I installed EOS with btrfs for the first time last night (separate partition for /boot in ext4). After mounting my data disk and editing the /etc/fstab I noticed the autodefrag options for the subvolumes. Isn’t that rather destructive on an SSD? I only ask because it was always said that an SSD should not be defragmented because of the limited write cycles. Here is my fstab:
There isn’t a classic fragmentation penalty caused by moving the head on SSDs. On the other hand BTRFS’ internals may require more processing overhead to process very fragmented files.
Personally I leave in on on a “normal” desktop system. If you don’t buy bottom of the barrel SSDs the overprovisioning should be more than enough. Doing some napkin math (bytes written, manufacturer specs) on my currently three year old SSD exclusively run on btrfs it calculates to 18 years MTTF. Good enough.
@dalto: Update: I finally found the time to follow your instructions. grub-btrfs installed and enabled via systemctl. After that grub.btrfs.path in /etc/systemd/system/ looked like this without any further change from me:
Description=Monitors for new timeshift snapshots
Since it worked as desired after reboot and the EndeavourOS snapshots were displayed in the grub, I didn’t change anything either. What do you think, can grub.btrfs.path stay like this? Please excuse my questions and cautious approach.
BTW…there is a potential issue you should be aware of with this setup.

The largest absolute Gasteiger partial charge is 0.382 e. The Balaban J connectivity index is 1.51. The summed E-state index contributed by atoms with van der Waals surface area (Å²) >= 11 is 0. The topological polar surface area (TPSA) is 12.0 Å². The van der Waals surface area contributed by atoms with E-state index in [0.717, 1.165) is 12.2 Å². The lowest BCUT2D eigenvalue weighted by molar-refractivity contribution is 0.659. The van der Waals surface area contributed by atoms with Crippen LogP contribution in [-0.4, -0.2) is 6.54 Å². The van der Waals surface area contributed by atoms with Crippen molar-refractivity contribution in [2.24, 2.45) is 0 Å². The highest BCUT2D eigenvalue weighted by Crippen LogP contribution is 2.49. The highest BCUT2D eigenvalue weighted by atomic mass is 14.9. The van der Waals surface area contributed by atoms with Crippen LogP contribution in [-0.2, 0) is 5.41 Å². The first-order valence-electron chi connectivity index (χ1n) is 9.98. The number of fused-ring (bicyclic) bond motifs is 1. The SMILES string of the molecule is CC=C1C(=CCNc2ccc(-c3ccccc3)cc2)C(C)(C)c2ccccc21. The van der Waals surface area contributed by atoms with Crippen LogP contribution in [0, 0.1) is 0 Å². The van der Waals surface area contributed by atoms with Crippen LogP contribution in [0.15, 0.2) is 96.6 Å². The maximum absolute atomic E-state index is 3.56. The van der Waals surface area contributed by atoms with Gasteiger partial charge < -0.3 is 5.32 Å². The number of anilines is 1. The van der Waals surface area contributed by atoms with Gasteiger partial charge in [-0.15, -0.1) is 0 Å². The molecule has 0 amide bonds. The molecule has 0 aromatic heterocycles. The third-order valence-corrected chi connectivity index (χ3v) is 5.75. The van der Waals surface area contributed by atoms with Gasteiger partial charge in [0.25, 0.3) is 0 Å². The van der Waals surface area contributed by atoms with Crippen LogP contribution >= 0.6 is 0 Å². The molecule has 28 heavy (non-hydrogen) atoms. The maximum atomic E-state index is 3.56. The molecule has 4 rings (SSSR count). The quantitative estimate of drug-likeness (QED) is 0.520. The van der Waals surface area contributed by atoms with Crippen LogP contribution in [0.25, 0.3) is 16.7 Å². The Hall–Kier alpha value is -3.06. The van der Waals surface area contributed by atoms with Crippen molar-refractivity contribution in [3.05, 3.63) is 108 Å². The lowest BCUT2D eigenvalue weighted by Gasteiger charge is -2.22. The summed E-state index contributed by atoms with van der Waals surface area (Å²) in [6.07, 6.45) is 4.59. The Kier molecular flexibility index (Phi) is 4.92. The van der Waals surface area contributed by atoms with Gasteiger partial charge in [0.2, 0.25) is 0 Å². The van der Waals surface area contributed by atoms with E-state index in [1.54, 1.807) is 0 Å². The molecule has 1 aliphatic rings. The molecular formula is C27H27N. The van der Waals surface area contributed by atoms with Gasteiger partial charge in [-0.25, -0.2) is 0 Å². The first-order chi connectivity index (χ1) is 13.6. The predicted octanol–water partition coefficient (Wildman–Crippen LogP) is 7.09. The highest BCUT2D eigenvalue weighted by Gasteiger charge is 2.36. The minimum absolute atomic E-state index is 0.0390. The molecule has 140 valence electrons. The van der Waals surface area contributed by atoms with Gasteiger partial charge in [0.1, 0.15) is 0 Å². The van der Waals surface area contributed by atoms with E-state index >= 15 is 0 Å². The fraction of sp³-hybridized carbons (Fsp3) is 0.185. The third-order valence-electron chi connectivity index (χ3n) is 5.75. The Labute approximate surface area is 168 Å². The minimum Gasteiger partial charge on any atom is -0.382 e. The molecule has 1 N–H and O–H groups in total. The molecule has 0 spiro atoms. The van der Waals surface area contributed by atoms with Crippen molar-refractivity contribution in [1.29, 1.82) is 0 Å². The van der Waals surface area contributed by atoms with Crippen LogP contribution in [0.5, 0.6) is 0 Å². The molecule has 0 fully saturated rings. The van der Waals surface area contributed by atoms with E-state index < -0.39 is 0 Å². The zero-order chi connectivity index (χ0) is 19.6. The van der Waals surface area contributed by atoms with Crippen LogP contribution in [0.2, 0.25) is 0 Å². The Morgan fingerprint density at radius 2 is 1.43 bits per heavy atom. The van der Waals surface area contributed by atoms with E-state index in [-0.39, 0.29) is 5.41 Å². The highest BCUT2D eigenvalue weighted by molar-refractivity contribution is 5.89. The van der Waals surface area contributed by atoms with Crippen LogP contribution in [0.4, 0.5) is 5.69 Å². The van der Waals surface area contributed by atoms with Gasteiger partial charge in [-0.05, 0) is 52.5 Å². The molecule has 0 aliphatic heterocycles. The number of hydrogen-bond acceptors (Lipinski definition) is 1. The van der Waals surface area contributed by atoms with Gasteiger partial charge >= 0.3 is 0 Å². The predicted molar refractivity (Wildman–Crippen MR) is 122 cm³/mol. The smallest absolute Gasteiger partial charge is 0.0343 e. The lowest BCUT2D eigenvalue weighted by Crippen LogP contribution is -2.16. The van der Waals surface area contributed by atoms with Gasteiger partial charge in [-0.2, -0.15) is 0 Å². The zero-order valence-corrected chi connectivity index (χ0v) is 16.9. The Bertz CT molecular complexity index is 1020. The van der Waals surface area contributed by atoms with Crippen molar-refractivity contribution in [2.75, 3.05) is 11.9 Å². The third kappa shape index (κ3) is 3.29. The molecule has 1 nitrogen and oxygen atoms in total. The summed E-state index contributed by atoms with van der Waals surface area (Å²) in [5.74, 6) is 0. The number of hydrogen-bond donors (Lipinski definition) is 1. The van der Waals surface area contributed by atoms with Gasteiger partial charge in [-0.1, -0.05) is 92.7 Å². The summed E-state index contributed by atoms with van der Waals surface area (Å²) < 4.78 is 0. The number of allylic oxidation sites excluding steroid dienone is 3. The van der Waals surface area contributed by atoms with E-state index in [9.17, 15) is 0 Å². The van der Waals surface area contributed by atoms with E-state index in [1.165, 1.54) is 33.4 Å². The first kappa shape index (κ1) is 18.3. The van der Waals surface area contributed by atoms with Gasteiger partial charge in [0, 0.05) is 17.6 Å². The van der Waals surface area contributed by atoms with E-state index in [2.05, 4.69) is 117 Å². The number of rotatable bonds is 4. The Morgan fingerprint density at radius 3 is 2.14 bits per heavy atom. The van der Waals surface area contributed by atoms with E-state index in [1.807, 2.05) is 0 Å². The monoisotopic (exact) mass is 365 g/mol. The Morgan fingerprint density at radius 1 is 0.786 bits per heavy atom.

Because you have a separate /boot when you boot off a snapshot, if you take a snapshot in that situation, it will cause grub-mkconfig to run and it will probably be successful because /boot is writable.
This will cause it to update your kernel command line to reference the snapshot instead of your real root.
I only begin to understand the connection. Why is there a problem with not referencing the root directory and how can I set this up or work around it better? I can not do without the separate /boot, because it MUST remain writable.
I can see this separate /boot partition is doing more harm than good. That’s probably why it is not created during the automatic partitioning. What would be the alternative for me? Without separate /boot I could not use GRUB_SAVEDEFAULT=true and would have to manually select the older LTS kernel every time I boot. I can’t believe this is supposed to be the normal case. If so, I’d rather stay away from btrfs for now. What do other users do if they do not want to boot permanently with the mainline kernel? This shows me that btrfs is far from mature I started to like it.
I don’t have a machine with timeshift and grub-btrfs so you should test this.
Just save this file as /etc/systemd/system/grub-btrfs.service
# Set the possible paths for `grub-mkconfig`
# Load environment variables from the configuration
# Regenerate just '/boot/grub/grub-btrfs.cfg' if it exists and is not empty, else regenerate the whole grub menu
ExecStart=bash -c 'findmnt -nlo options / | grep -v timeshift-btrfs && grub-mkconfig -o /boot/grub/grub.cfg'